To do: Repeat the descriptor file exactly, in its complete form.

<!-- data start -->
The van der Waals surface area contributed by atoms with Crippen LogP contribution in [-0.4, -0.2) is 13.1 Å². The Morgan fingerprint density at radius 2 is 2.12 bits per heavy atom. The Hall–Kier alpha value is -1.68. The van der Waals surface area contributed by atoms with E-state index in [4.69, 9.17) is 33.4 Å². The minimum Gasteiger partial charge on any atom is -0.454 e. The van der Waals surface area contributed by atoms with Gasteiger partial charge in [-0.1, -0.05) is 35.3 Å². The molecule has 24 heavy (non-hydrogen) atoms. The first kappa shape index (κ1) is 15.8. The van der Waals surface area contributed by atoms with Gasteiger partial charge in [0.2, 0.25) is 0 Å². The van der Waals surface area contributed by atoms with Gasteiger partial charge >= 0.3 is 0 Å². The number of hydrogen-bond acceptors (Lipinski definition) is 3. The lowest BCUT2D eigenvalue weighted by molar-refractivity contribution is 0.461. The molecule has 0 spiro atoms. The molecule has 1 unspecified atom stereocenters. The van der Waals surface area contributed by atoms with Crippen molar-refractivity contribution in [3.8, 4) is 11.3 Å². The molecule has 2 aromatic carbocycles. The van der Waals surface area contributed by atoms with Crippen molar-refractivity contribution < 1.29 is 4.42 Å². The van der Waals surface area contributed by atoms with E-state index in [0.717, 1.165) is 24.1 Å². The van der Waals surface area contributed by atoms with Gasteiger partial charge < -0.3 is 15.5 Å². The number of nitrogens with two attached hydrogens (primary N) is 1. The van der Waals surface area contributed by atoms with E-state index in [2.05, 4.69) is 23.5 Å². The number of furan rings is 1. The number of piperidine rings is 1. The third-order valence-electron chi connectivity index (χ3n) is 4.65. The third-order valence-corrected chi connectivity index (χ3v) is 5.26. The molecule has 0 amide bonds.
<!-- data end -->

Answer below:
The van der Waals surface area contributed by atoms with Crippen LogP contribution in [-0.4, -0.2) is 13.1 Å². The Morgan fingerprint density at radius 2 is 2.12 bits per heavy atom. The Hall–Kier alpha value is -1.68. The van der Waals surface area contributed by atoms with E-state index in [4.69, 9.17) is 33.4 Å². The minimum Gasteiger partial charge on any atom is -0.454 e. The van der Waals surface area contributed by atoms with Gasteiger partial charge in [-0.1, -0.05) is 35.3 Å². The molecule has 24 heavy (non-hydrogen) atoms. The first kappa shape index (κ1) is 15.8. The van der Waals surface area contributed by atoms with Gasteiger partial charge in [0.2, 0.25) is 0 Å². The van der Waals surface area contributed by atoms with Gasteiger partial charge >= 0.3 is 0 Å². The number of hydrogen-bond acceptors (Lipinski definition) is 3. The lowest BCUT2D eigenvalue weighted by molar-refractivity contribution is 0.461. The molecule has 0 spiro atoms. The molecule has 1 unspecified atom stereocenters. The van der Waals surface area contributed by atoms with Crippen molar-refractivity contribution in [3.8, 4) is 11.3 Å². The molecule has 2 aromatic carbocycles. The van der Waals surface area contributed by atoms with Crippen molar-refractivity contribution < 1.29 is 4.42 Å². The van der Waals surface area contributed by atoms with E-state index in [0.717, 1.165) is 24.1 Å². The van der Waals surface area contributed by atoms with Gasteiger partial charge < -0.3 is 15.5 Å². The number of nitrogens with two attached hydrogens (primary N) is 1. The van der Waals surface area contributed by atoms with E-state index in [2.05, 4.69) is 23.5 Å². The number of furan rings is 1. The number of piperidine rings is 1. The third-order valence-electron chi connectivity index (χ3n) is 4.65. The third-order valence-corrected chi connectivity index (χ3v) is 5.26. The molecule has 0 amide bonds.